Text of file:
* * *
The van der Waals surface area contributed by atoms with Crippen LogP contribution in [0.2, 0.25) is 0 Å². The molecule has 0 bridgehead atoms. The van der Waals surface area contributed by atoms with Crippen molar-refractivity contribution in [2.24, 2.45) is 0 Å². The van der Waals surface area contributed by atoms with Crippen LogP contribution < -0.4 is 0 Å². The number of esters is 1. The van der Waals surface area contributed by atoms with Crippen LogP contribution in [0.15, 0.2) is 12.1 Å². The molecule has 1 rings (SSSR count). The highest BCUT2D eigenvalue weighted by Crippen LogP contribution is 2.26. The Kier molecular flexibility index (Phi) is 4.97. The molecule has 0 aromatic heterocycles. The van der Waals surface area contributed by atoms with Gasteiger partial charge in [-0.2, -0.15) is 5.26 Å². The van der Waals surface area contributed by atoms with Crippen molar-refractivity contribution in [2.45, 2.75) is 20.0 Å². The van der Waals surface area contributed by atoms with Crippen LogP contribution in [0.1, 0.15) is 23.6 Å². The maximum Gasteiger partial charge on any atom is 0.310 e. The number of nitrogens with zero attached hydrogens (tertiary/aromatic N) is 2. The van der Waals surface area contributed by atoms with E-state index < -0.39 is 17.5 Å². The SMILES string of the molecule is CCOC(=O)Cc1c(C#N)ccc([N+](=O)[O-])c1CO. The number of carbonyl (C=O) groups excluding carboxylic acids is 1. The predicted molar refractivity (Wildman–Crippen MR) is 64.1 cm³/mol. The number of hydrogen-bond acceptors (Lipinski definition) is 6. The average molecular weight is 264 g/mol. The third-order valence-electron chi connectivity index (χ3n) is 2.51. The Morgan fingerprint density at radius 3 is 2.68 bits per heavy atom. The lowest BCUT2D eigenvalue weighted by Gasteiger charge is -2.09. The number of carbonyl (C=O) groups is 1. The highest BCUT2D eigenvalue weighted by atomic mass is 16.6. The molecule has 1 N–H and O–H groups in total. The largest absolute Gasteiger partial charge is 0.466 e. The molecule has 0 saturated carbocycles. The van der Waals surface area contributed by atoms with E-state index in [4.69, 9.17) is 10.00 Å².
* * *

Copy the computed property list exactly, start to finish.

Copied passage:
The van der Waals surface area contributed by atoms with Crippen LogP contribution in [0.2, 0.25) is 0 Å². The molecule has 0 bridgehead atoms. The van der Waals surface area contributed by atoms with Crippen molar-refractivity contribution in [2.24, 2.45) is 0 Å². The van der Waals surface area contributed by atoms with Crippen LogP contribution < -0.4 is 0 Å². The number of esters is 1. The van der Waals surface area contributed by atoms with Crippen LogP contribution in [0.15, 0.2) is 12.1 Å². The molecule has 1 rings (SSSR count). The highest BCUT2D eigenvalue weighted by Crippen LogP contribution is 2.26. The Kier molecular flexibility index (Phi) is 4.97. The molecule has 0 aromatic heterocycles. The van der Waals surface area contributed by atoms with Gasteiger partial charge in [-0.2, -0.15) is 5.26 Å². The van der Waals surface area contributed by atoms with Crippen molar-refractivity contribution in [2.45, 2.75) is 20.0 Å². The van der Waals surface area contributed by atoms with Crippen LogP contribution in [0.1, 0.15) is 23.6 Å². The maximum Gasteiger partial charge on any atom is 0.310 e. The number of nitrogens with zero attached hydrogens (tertiary/aromatic N) is 2. The van der Waals surface area contributed by atoms with E-state index < -0.39 is 17.5 Å². The SMILES string of the molecule is CCOC(=O)Cc1c(C#N)ccc([N+](=O)[O-])c1CO. The number of carbonyl (C=O) groups excluding carboxylic acids is 1. The predicted molar refractivity (Wildman–Crippen MR) is 64.1 cm³/mol. The number of hydrogen-bond acceptors (Lipinski definition) is 6. The average molecular weight is 264 g/mol. The third-order valence-electron chi connectivity index (χ3n) is 2.51. The Morgan fingerprint density at radius 3 is 2.68 bits per heavy atom. The lowest BCUT2D eigenvalue weighted by Gasteiger charge is -2.09. The number of carbonyl (C=O) groups is 1. The highest BCUT2D eigenvalue weighted by atomic mass is 16.6. The molecule has 1 N–H and O–H groups in total. The largest absolute Gasteiger partial charge is 0.466 e. The molecule has 0 saturated carbocycles. The van der Waals surface area contributed by atoms with E-state index in [4.69, 9.17) is 10.00 Å².